Members of associations are hesitant these days to renew, according to researchers in three separate studies. Members join an association for networking, yet cheaper alternatives are changing the dynamics for recruiting and retaining members.
Non-profit executives told researchers for a Heidrick and Struggles report that a stronger mission and vision, along with salient messaging, will help them remedy the widening gaps in their membership pipelines. But the authors suggest otherwise—that executives need to abandon the idea of a one-message appeal, and, they expressed doubt that the organization’s communications were in fact reaching their intended target audience.
Executives were urged to focus much more on who they serve—and how they serve them, Julian Ha, Bill Hudson, and David K. Rehr wrote. “The cacophony of voices offering specialized information, services, and advocacy is overwhelming. Executives may want to define their organization’s purpose more narrowly. Ultimately, some important activities will be left out of the agenda.”
A new approach might just be Service Design, a field that mirrors product design, and is taught in degree programs around the world. Service Design techniques follow from models used to design organizations and services from the user’s perspective. As the only practice solely focused on the success of services, the techniques have proved immensely valuable, and have now been adopted by the likes of Amazon, Google, Airbnb, Toyota, Uber, Capital One, Pepsi, Marriott and many more familiar brands at the top of their industries. For non-profits, the techniques are accessible and will help foster membership loyalty–more closely align programs and benefits to member needs—earn greater revenues from new and existing services–and overall, help sustain the organization’s future.
Highlights from the three separate studies, one a benchmark study on the overall health of recruiting and retention. The second, explores motivations of members to join. The third, by Heidrick and Struggles, takes the wider view of how non-profit executives manage in the face of growing social change.
Recruiting, Retention, and Marketing
The benchmark study, by Marketing General Inc. (MGI) of Alexandria. Va., is an annual update. Through the lens of marketing, the firm analyzes recruiting and retention year over year.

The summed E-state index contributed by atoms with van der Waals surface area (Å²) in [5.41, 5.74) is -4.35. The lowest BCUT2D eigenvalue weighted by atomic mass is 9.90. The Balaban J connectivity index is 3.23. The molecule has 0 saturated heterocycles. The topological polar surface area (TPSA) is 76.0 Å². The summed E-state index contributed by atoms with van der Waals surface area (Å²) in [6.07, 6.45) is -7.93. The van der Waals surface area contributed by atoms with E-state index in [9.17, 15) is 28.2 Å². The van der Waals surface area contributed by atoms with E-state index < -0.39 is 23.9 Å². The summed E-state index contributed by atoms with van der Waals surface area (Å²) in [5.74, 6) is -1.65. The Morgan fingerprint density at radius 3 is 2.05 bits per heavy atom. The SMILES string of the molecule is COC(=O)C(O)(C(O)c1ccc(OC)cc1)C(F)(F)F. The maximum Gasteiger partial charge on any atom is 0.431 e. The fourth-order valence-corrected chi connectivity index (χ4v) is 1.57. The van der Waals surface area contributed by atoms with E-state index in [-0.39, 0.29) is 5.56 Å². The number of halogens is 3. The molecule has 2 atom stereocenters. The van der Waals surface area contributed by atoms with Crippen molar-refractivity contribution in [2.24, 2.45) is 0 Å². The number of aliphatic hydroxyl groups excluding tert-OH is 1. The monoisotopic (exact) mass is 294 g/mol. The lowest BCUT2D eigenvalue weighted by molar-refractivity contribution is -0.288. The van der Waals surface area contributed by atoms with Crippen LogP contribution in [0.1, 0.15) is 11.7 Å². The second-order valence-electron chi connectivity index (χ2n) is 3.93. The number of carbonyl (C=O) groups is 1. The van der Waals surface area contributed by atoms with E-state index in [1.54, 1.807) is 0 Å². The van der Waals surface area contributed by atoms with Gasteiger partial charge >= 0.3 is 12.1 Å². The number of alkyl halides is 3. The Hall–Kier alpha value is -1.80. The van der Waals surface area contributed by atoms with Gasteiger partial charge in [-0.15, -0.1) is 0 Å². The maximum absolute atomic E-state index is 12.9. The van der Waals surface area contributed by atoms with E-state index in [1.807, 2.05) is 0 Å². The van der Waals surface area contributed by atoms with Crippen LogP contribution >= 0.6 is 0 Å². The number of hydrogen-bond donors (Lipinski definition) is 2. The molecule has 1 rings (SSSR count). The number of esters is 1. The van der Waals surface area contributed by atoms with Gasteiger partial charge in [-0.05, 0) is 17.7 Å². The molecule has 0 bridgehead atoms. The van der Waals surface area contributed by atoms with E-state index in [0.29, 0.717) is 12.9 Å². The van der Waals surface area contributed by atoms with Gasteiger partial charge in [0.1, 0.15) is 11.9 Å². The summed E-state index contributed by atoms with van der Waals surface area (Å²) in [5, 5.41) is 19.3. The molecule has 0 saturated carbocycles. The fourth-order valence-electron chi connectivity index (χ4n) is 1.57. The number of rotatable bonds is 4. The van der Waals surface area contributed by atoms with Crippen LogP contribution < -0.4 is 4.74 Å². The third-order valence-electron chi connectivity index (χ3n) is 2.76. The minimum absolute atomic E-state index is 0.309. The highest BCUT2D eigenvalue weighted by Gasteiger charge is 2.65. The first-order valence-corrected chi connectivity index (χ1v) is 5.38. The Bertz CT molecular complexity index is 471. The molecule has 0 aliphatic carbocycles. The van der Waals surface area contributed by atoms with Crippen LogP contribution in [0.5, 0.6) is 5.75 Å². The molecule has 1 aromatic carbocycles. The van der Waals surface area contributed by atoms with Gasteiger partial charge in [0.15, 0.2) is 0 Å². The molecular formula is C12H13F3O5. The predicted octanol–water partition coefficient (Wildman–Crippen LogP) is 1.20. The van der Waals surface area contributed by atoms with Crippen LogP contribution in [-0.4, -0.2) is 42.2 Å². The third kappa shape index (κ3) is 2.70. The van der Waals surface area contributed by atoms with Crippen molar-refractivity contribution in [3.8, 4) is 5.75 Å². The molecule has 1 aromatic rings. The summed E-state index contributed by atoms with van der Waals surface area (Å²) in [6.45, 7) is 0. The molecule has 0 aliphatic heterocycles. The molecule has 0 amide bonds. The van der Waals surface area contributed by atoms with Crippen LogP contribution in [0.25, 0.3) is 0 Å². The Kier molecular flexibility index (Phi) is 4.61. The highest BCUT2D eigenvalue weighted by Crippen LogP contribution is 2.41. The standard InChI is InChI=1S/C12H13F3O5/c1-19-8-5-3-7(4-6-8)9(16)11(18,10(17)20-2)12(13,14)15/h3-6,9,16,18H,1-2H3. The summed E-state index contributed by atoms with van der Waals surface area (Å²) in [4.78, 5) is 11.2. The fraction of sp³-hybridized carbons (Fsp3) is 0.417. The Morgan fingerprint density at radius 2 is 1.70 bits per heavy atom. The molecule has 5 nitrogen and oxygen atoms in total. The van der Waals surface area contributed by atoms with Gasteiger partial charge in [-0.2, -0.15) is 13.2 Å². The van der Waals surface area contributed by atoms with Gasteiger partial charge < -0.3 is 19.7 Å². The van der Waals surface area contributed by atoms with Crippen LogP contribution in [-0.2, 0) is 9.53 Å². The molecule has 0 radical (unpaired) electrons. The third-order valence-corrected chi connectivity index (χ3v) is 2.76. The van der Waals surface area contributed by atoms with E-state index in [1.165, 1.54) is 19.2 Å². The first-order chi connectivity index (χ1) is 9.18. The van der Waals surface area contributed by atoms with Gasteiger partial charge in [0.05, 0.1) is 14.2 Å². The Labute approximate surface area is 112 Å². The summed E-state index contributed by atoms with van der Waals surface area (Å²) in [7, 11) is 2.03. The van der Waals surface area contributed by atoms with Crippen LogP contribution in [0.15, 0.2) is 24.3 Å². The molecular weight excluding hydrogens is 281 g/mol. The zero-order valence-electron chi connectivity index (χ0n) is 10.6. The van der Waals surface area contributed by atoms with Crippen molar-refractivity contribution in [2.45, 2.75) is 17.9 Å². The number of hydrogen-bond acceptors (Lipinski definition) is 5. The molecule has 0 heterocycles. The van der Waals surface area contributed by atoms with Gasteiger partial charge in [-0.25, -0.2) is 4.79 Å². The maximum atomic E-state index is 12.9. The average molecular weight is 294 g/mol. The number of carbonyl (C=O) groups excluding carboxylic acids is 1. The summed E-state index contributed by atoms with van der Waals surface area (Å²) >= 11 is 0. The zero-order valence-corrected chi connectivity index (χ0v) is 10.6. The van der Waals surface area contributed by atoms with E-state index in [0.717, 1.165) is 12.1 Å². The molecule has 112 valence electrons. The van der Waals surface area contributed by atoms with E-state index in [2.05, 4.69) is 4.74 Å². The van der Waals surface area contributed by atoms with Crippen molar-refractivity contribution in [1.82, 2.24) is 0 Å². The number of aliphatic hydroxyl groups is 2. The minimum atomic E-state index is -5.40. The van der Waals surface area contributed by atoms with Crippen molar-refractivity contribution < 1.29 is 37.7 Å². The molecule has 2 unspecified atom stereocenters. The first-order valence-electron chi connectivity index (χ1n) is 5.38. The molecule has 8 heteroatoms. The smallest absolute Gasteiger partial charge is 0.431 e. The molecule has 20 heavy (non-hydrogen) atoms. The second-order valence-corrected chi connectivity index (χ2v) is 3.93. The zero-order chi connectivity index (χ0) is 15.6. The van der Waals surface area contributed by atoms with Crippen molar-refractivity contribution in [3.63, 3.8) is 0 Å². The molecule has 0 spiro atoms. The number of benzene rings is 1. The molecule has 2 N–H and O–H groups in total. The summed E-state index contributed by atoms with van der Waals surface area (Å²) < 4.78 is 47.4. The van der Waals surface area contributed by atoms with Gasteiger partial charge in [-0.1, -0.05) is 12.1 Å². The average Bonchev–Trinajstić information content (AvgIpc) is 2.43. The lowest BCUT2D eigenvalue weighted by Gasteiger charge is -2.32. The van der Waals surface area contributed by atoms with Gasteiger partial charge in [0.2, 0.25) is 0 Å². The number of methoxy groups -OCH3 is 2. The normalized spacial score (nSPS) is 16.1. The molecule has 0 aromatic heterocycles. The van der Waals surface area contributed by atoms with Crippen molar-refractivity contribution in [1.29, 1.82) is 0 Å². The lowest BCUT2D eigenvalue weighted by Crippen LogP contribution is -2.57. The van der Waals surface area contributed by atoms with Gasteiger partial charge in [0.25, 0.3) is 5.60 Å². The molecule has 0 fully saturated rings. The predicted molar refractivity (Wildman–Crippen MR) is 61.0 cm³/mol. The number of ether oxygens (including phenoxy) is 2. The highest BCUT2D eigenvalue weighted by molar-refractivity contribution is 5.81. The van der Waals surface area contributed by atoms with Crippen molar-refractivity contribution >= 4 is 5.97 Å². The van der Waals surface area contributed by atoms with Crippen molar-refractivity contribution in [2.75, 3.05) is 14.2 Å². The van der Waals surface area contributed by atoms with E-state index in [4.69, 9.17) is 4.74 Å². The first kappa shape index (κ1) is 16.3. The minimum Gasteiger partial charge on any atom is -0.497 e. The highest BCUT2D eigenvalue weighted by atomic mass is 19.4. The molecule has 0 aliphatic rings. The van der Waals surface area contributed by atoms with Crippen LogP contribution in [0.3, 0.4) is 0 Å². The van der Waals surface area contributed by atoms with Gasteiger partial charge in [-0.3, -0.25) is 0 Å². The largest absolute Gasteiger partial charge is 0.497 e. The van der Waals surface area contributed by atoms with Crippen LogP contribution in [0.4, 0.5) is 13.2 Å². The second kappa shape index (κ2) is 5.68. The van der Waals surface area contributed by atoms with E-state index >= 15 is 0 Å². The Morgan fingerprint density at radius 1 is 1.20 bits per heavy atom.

Since 2009, MGI has put forward similar questions to different audience groups, among who self-select to answer. MGI typically garners a 7% response rate from among twenty-thousand who receive the outreach. In its latest 2017 report, nearly half of four hundred and forty respondents said they experienced a slight membership increase. A quarter of the respondents reported decreases. Overall, however, there has been relatively little change over a 5-year period, survey respondents said.
However, the data revealed an increasing concern over the aging of members with far fewer new members entering at younger ages. Fully a quarter of the members across the sector are reported to be fifty-four and older.
Members’ Motivation to Join
In the second study, researchers A. Walsh of La Salle University and K. Daddario of Campbell Soup Company, Inc., looked broadly into why members join, and found costs and time commitment as chief impediments to renewals. Their study: “The Dynamic Nature of Professional Associations: Factors Shaping Membership Decisions.”
The costs came as a surprise to newer members, the researchers discovered. Most joined understanding annual dues would be around one hundred dollars, but then discovered participation cost so much more. Respondents told the researchers they had not anticipated the additional costs for continuing education, credentialing, and meetings—which could easily add one-thousand dollars a year more. The result was newer members were not at all likely to participate. Those who did, the authors surmised, had support from employers.
The researchers selected study participants who were employed full-time, had earned their MBAs, and whose ages ranged between 26 and 35. All were new association members. The strongest motivation for joining, the respondents said, was to be part of a well-recognized association, leading the researchers to conclude: “Professional associations which are well regarded in a particular industry, and which offer members opportunities for advancement in the industry, may be well positioned to attract new members.”
Executives Share Challenges
The third study focused on how executives perceive and manage change, concluding that “members don’t join associations anymore just for networking. They seek a demonstrable return on their investment.”
Additionally, they rejected the approach of many executives. “We find that the traditional role of the association is being challenged, particularly given the tendency of millennials to support specific causes and issues, rather than organizations.”
Millennials are the coveted prize. Today they range between the ages of 20 and 35 and already account for $600 billion a year on spending, according to Adweek. By 2030, some eighty million millennials are expected to make up 35% of all consumer spending.
Those who are successful in luring and engaging this vital market are designing and administering services that, for one, meet their needs, and for two, achieve positive outcomes.